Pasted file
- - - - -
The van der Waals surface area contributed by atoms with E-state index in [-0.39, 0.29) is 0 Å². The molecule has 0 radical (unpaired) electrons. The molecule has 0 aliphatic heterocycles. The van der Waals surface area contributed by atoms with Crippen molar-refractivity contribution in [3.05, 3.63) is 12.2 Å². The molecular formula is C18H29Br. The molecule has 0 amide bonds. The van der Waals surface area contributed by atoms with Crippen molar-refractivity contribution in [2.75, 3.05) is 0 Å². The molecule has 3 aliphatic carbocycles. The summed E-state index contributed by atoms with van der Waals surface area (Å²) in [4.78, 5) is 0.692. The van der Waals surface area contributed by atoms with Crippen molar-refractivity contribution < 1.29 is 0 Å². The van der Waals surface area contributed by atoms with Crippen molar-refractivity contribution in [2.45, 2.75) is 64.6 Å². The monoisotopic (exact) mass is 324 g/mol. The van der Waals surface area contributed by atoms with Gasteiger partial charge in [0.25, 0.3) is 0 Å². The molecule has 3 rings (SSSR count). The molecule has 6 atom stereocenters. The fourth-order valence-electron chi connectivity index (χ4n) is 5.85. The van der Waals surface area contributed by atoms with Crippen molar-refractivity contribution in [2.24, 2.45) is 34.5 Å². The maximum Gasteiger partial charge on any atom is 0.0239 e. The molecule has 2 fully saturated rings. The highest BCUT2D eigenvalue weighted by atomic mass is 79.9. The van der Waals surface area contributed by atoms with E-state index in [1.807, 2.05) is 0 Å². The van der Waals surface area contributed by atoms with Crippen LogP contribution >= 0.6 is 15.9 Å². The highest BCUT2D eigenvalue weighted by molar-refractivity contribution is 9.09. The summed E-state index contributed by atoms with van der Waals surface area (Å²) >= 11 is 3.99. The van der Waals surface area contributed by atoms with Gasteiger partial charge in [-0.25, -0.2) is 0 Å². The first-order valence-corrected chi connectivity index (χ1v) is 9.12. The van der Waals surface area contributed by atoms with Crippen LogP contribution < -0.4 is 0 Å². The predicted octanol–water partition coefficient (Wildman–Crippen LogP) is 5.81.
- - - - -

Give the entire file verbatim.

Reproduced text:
The van der Waals surface area contributed by atoms with E-state index in [-0.39, 0.29) is 0 Å². The molecule has 0 radical (unpaired) electrons. The molecule has 0 aliphatic heterocycles. The van der Waals surface area contributed by atoms with Crippen molar-refractivity contribution in [3.05, 3.63) is 12.2 Å². The molecular formula is C18H29Br. The molecule has 0 amide bonds. The van der Waals surface area contributed by atoms with Crippen molar-refractivity contribution in [2.75, 3.05) is 0 Å². The molecule has 3 aliphatic carbocycles. The summed E-state index contributed by atoms with van der Waals surface area (Å²) in [4.78, 5) is 0.692. The van der Waals surface area contributed by atoms with Crippen molar-refractivity contribution < 1.29 is 0 Å². The van der Waals surface area contributed by atoms with Crippen molar-refractivity contribution in [2.45, 2.75) is 64.6 Å². The monoisotopic (exact) mass is 324 g/mol. The van der Waals surface area contributed by atoms with Gasteiger partial charge in [0.25, 0.3) is 0 Å². The molecule has 3 rings (SSSR count). The molecule has 6 atom stereocenters. The fourth-order valence-electron chi connectivity index (χ4n) is 5.85. The van der Waals surface area contributed by atoms with Crippen molar-refractivity contribution in [2.24, 2.45) is 34.5 Å². The maximum Gasteiger partial charge on any atom is 0.0239 e. The molecule has 2 fully saturated rings. The highest BCUT2D eigenvalue weighted by atomic mass is 79.9. The van der Waals surface area contributed by atoms with E-state index in [1.807, 2.05) is 0 Å². The van der Waals surface area contributed by atoms with Crippen LogP contribution >= 0.6 is 15.9 Å². The highest BCUT2D eigenvalue weighted by molar-refractivity contribution is 9.09. The summed E-state index contributed by atoms with van der Waals surface area (Å²) >= 11 is 3.99. The van der Waals surface area contributed by atoms with Gasteiger partial charge in [-0.25, -0.2) is 0 Å². The first-order valence-corrected chi connectivity index (χ1v) is 9.12. The van der Waals surface area contributed by atoms with Crippen LogP contribution < -0.4 is 0 Å². The predicted octanol–water partition coefficient (Wildman–Crippen LogP) is 5.81.